Langston Rogers is most comfortable staying in the background. It’s there behind the scenes that the Calhoun City native has put together a Hall of Fame career as a sports information director with Delta State University and Ole Miss.
Rogers, 65, practically grew up on the Calhoun City Square. His mother died when he was not yet 1-year-old, and his father was in the Merchant Marines, stationed in St. Petersburg, Fla. He later served almost 20 years in the U.S. Air Force.
Rogers, his brother David and sister Raymona (James) were 1, 3 and 5-years-old and facing the possibility of being separated.
“They wanted to split us up. I was going to get sent to Memphis with family, my brother to a great aunt in Shannon, and my sister would remain there in Calhoun City with our grandparents,” Rogers said. “But my grandmother put her foot down. She wouldn’t have it.”
Olivia and Buck Langston raised all three of their grandchildren. Mr. Langston farmed ap-proximately 20 acres just east of Hwy. 9 near Bobby Parker’s business today at the northern city limits of Calhoun City. Mrs. Lang-ston operated a small cafe on the Calhoun City square.
“It was originally on the northeast corner of the square,” Rogers said. “I remember when it was moved, just like a house, to the southwest corner. It was the place to go for a good hamburger and Coke. Her Brunswick stew was one of her calling cards.”
Rogers wanted to work on the farm with his grandfather, but his grandmother said he was too small. His brother went to the farm, and Rogers went to work in the cafe.
“I would wash all the dishes after breakfast and then go play baseball,” Rogers said.
“Then I’d come back and wash the lunch dishes and then go play ball again. I practically grew up in that cafe.”
Rogers later found work with the Monitor-Herald newspaper and the Murphree family. Pub-lisher Stanley Murphree paid him 50 cents every Saturday to sweep out the building.
Editor June Murphree gave him his first writing assignment when he was 8-years-old.
“I turned in my first story to June, which was on my Little League ball game,” Rogers said.
“She told me I needed a byline. I wrote ‘By Langston Rogers, Sportsriter.’
“She printed it exactly like that, misspelled, just to teach me a lesson,” Rogers grinned. “I was only in the third grade, but I learned my lesson.”
Later, Mr. Murphree allowed Rogers to sweep up the shavings from the linotype. He would build a big fire under a cast iron pot and melt the shavings down to pour into a mold.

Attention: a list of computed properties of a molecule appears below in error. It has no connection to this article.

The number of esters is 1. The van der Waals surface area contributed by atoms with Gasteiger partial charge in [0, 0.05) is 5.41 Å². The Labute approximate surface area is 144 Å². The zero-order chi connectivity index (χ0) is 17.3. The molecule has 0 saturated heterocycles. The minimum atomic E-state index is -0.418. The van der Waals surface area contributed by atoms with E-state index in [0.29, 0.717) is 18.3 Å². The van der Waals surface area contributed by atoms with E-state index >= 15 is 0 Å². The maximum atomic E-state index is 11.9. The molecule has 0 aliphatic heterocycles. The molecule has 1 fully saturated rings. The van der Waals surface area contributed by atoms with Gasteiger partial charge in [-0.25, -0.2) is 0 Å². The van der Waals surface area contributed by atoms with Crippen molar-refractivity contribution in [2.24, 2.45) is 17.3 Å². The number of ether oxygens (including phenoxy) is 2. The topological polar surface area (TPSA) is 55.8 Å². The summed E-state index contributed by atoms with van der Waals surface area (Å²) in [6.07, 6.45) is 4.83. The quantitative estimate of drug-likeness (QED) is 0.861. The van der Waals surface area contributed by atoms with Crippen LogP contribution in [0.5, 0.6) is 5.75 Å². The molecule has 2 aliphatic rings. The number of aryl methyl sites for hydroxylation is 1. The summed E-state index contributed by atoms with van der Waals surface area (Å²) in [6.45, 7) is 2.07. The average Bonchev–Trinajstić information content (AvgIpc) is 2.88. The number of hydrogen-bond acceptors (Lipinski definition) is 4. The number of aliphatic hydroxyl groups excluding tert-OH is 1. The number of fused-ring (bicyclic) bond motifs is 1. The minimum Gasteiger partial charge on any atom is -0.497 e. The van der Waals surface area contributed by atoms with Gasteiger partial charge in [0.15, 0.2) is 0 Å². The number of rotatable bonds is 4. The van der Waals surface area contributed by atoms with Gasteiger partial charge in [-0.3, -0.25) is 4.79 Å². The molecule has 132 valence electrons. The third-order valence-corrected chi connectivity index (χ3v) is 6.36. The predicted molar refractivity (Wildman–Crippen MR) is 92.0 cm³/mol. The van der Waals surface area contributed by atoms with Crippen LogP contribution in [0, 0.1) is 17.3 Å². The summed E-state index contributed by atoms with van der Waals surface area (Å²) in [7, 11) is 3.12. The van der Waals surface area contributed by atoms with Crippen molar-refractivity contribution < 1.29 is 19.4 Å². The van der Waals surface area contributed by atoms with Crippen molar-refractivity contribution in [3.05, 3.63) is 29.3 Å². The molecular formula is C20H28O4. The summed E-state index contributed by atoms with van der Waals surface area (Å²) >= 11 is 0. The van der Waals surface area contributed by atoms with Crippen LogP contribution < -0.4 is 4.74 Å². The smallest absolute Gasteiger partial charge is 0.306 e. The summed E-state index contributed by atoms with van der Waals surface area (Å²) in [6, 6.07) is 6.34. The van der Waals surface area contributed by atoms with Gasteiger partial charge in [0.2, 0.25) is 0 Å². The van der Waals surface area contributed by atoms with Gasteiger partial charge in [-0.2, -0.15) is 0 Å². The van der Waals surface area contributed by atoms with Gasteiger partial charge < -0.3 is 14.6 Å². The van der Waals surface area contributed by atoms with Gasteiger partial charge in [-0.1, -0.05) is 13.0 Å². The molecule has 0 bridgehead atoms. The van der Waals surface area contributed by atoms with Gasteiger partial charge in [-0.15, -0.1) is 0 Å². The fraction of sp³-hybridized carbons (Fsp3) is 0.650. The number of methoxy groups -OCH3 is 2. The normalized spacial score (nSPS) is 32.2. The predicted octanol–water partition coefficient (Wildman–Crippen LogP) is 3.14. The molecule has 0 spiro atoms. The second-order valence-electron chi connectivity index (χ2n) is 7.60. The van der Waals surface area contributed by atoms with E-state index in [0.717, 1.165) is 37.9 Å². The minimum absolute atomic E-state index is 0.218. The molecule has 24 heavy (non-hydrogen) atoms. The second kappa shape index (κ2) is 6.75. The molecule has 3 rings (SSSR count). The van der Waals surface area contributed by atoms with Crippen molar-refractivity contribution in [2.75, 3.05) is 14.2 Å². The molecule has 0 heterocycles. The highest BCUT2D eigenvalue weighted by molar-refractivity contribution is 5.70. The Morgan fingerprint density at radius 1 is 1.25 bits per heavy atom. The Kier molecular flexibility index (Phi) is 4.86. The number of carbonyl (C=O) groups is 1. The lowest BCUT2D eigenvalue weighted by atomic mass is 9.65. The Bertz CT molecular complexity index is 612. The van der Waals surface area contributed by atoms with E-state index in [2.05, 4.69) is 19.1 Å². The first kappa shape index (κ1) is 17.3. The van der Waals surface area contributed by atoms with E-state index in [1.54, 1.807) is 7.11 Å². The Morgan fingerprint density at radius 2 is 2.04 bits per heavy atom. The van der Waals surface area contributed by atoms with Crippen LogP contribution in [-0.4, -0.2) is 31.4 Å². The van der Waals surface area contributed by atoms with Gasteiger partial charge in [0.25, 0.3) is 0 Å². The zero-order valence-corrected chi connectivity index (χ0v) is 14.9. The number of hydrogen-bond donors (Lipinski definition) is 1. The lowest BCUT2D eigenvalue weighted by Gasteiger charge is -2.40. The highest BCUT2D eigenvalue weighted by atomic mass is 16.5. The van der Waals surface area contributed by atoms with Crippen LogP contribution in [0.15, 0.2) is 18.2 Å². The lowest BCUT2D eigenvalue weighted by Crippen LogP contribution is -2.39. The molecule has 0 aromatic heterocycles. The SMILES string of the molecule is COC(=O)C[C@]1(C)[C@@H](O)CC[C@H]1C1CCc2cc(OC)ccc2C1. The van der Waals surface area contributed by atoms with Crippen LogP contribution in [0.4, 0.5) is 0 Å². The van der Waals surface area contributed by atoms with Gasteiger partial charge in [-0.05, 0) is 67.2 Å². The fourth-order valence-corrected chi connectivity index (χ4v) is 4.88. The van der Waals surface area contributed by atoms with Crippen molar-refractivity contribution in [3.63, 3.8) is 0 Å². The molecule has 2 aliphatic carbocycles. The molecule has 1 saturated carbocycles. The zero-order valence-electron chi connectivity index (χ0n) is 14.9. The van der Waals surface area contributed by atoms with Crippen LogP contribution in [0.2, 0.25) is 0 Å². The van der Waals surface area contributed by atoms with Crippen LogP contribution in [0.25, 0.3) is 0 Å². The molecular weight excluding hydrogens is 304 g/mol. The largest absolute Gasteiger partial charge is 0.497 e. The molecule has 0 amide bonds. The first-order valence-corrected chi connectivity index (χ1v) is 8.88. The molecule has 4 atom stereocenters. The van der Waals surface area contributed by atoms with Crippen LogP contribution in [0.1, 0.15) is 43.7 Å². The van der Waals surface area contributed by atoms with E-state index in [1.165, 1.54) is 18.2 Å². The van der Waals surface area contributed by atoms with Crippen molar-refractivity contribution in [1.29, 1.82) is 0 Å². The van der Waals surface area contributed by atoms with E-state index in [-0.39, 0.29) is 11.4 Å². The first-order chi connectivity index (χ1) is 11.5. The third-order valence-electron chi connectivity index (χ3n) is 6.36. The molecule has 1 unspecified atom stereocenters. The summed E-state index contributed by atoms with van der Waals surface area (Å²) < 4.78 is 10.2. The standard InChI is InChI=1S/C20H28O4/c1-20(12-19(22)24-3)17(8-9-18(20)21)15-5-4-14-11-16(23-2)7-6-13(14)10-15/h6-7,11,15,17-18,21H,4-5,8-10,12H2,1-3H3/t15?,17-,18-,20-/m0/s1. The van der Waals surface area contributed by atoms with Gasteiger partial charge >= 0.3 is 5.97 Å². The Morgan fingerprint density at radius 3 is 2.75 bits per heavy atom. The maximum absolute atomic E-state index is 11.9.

“I learned to recycle early,” Rogers laughed. “I got paid a $1 for that. I learned the newspaper business literally from the floor up.”
Rogers’ grandmother instilled a work ethic in him that kept him busy. He worked at various times at Listenbee’s drug store, Western Auto, and even shined shoes on the square.
“Some Saturdays I would make $12 shining shoes,” Rogers said. “I thought I was the richest man around.”
Rogers recalled when the streets were paved in Calhoun City, he and his brother loaded up a “little red wagon” with hamburgers, candy and Cokes and walked to the spot just outside of the town where the workers were making the asphalt and set up shop.
When he wasn’t in school where he worked on the school newspaper and annual, or at work in the cafe or one of his other jobs, Rogers was most often enjoying his favorite pastime of baseball.
“Baseball meant everything to me,” Rogers said. “My relationships came from baseball.”
It was baseball that brought him to Bruce to play for Coach Odis Logan’s American Legion team. It was the only one in the county at the time.
“I’ll always remember how uncomfortable it was putting that Bruce uniform on in the cafe and all the strange looks I would get,” Rogers grinned. “I would hitchhike to Bruce. It was all in good fun.”
As graduation neared, Rogers desperately wanted to go to Ole Miss. Dr. Carter Dobbs helped him to secure a manager’s position with the football team. But Coach John Vaught’s rule was freshman managers had to volunteer and could earn a scholarship as a sophomore.
“I didn’t have the where-with-all to do that,” Rogers said.
Then came legendary coach Bob “Bull” Sullivan to Calhoun City one day looking for football players for East Mississippi Junior College. Rogers met Sullivan and ended up landing a scholarship to East Mississippi as a statistician for the football team, baseball player, and student sports information director. While there he also served the school as editor of the campus newspaper and student body president.
“I got involved in everything I could,” Rogers said.
From East Mississippi he traveled to the Delta where he played baseball for Boston Red Sox Hall of Famer Dave “Boo” Ferriss at Delta State. Rogers earned both his bachelor’s and master’s degrees from Delta State where he was also hired as a student sports information director.